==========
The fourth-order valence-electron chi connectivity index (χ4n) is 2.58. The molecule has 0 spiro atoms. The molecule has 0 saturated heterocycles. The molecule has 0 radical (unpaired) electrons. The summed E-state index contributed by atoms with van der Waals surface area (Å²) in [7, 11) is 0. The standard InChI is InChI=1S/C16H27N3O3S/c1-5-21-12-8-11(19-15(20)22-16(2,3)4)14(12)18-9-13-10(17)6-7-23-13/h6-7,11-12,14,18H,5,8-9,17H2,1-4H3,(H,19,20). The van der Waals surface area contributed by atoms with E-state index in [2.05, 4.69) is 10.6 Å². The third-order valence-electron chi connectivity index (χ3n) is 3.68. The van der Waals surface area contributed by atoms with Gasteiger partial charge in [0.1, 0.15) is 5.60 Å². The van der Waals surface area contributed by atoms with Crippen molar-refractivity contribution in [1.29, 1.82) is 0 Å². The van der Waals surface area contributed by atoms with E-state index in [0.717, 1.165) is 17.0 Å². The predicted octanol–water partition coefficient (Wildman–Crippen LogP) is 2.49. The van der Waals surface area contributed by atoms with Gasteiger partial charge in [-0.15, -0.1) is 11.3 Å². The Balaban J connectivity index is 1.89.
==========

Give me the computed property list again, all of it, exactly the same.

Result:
The fourth-order valence-electron chi connectivity index (χ4n) is 2.58. The molecule has 0 spiro atoms. The molecule has 0 saturated heterocycles. The molecule has 0 radical (unpaired) electrons. The summed E-state index contributed by atoms with van der Waals surface area (Å²) in [7, 11) is 0. The standard InChI is InChI=1S/C16H27N3O3S/c1-5-21-12-8-11(19-15(20)22-16(2,3)4)14(12)18-9-13-10(17)6-7-23-13/h6-7,11-12,14,18H,5,8-9,17H2,1-4H3,(H,19,20). The van der Waals surface area contributed by atoms with E-state index in [2.05, 4.69) is 10.6 Å². The third-order valence-electron chi connectivity index (χ3n) is 3.68. The van der Waals surface area contributed by atoms with Gasteiger partial charge in [0.1, 0.15) is 5.60 Å². The van der Waals surface area contributed by atoms with Crippen molar-refractivity contribution in [1.29, 1.82) is 0 Å². The van der Waals surface area contributed by atoms with E-state index in [0.717, 1.165) is 17.0 Å². The predicted octanol–water partition coefficient (Wildman–Crippen LogP) is 2.49. The van der Waals surface area contributed by atoms with Gasteiger partial charge in [-0.15, -0.1) is 11.3 Å². The Balaban J connectivity index is 1.89.